By Mark Felsenthal
WASHINGTON, June 12 (Reuters) - President Barack Obama travels to Massachusetts on Wednesday to offer a boost to U.S. Senate candidate Edward Markey in a special election this month that could be a gauge of public reaction to controversies plaguing the Obama administration.
Polls show the lead held by Democratic congressman Markey over Republican challenger Gabriel Gomez is narrowing ahead of the June 25 election for the Senate seat that was vacated when Obama picked John Kerry as his secretary of state.
Obama is to speak at a rally near Boston.
The election could show the extent of political damage from a string of controversies in Obama's administration including the IRS's targeting of conservative groups for special scrutiny, the Justice Department's seizure of Associated Press phone records, recent disclosures about the attack last year on a U.S. compound in Libya, and the leak revealing sweeping government surveillance programs.
A liberal Democrat, Markey has represented Massachusetts in the House of Representative since 1976 and has won re-election by large margins. He defeated Representative Stephen Lynch in the Democratic primary for the open seat in April. Massachusetts is a Democratic-leaning state.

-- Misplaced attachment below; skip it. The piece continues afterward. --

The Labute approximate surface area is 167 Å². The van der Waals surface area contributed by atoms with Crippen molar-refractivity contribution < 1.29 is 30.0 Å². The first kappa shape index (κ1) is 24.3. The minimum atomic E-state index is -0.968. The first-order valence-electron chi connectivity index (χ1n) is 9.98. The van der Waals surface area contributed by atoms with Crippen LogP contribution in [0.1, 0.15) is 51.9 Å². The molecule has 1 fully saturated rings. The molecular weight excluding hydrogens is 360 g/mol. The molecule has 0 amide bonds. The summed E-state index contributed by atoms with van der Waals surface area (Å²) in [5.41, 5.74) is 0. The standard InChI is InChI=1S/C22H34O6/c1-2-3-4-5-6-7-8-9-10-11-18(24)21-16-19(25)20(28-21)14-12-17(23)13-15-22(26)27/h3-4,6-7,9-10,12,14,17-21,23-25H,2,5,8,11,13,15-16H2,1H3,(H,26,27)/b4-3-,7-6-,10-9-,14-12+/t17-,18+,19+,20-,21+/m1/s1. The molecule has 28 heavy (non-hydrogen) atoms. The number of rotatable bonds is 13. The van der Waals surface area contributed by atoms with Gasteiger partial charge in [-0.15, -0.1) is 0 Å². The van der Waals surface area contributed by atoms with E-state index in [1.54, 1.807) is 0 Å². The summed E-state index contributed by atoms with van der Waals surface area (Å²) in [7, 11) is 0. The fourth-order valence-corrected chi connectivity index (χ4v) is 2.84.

Gomez, a former private equity executive and former Navy SEAL, has sought to make Markey's long tenure in Congress a liability. A Suffolk University poll on Monday showed Markey holding a 48 percent to 41 percent lead over Gomez, down from a 52 percent to 40 percent margin in the previous week.
Obama himself remains popular nationally, but the controversies are weighing on his approval ratings, Suffolk University Political Research Center Director David Paleologos said.
Democrats want to avoid a repeat of the upset victory in Massachusetts of Republican Scott Brown over state Attorney General Martha Coakley in 2010 in the special election for the seat left open by the death of long-time U.S. Senator Edward Kennedy. Coakley was faulted for running a lackluster campaign and failing to counter the everyman appeal of Brown.
Obama later on Wednesday is to speak at two fundraising events for the Democratic National Committee in Florida. (Reporting by Mark Felsenthal; Editing by Vicki Allen)